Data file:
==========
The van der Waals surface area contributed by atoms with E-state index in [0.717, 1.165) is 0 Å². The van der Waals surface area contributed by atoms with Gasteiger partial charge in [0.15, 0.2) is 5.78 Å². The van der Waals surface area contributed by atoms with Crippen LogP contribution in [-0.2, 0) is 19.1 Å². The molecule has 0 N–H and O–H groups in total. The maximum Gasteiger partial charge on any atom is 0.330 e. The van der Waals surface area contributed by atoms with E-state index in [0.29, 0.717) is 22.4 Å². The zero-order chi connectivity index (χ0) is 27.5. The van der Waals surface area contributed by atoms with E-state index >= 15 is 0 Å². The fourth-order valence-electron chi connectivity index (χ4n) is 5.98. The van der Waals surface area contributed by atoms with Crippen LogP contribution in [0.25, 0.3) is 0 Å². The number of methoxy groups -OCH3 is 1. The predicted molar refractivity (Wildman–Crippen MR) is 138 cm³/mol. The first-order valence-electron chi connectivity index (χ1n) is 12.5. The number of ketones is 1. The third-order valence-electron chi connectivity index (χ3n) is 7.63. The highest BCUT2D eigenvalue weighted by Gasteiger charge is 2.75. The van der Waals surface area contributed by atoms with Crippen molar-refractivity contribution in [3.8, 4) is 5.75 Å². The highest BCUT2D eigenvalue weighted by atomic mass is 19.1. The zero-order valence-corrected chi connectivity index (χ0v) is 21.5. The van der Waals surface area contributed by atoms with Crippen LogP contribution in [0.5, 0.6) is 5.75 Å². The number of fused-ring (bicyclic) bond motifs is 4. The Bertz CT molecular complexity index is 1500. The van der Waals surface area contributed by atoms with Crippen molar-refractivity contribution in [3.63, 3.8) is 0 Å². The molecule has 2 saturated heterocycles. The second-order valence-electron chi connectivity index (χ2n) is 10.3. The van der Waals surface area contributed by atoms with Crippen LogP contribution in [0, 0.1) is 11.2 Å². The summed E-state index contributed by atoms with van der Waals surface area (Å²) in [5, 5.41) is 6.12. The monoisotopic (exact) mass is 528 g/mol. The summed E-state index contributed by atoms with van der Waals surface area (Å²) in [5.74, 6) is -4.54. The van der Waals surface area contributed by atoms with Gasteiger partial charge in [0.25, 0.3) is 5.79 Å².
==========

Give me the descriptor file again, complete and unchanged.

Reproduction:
The van der Waals surface area contributed by atoms with E-state index in [0.717, 1.165) is 0 Å². The van der Waals surface area contributed by atoms with Gasteiger partial charge in [0.15, 0.2) is 5.78 Å². The van der Waals surface area contributed by atoms with Crippen LogP contribution in [-0.2, 0) is 19.1 Å². The molecule has 0 N–H and O–H groups in total. The maximum Gasteiger partial charge on any atom is 0.330 e. The van der Waals surface area contributed by atoms with E-state index in [0.29, 0.717) is 22.4 Å². The zero-order chi connectivity index (χ0) is 27.5. The van der Waals surface area contributed by atoms with E-state index >= 15 is 0 Å². The fourth-order valence-electron chi connectivity index (χ4n) is 5.98. The van der Waals surface area contributed by atoms with Crippen LogP contribution in [0.25, 0.3) is 0 Å². The number of methoxy groups -OCH3 is 1. The predicted molar refractivity (Wildman–Crippen MR) is 138 cm³/mol. The first-order valence-electron chi connectivity index (χ1n) is 12.5. The number of ketones is 1. The third-order valence-electron chi connectivity index (χ3n) is 7.63. The highest BCUT2D eigenvalue weighted by Gasteiger charge is 2.75. The van der Waals surface area contributed by atoms with Crippen molar-refractivity contribution in [3.8, 4) is 5.75 Å². The highest BCUT2D eigenvalue weighted by atomic mass is 19.1. The zero-order valence-corrected chi connectivity index (χ0v) is 21.5. The van der Waals surface area contributed by atoms with Crippen LogP contribution in [0.5, 0.6) is 5.75 Å². The number of fused-ring (bicyclic) bond motifs is 4. The Bertz CT molecular complexity index is 1500. The van der Waals surface area contributed by atoms with Crippen molar-refractivity contribution in [3.63, 3.8) is 0 Å². The molecule has 2 saturated heterocycles. The second-order valence-electron chi connectivity index (χ2n) is 10.3. The van der Waals surface area contributed by atoms with Crippen LogP contribution in [0, 0.1) is 11.2 Å². The summed E-state index contributed by atoms with van der Waals surface area (Å²) in [5, 5.41) is 6.12. The monoisotopic (exact) mass is 528 g/mol. The summed E-state index contributed by atoms with van der Waals surface area (Å²) in [5.74, 6) is -4.54. The van der Waals surface area contributed by atoms with Gasteiger partial charge in [0.25, 0.3) is 5.79 Å².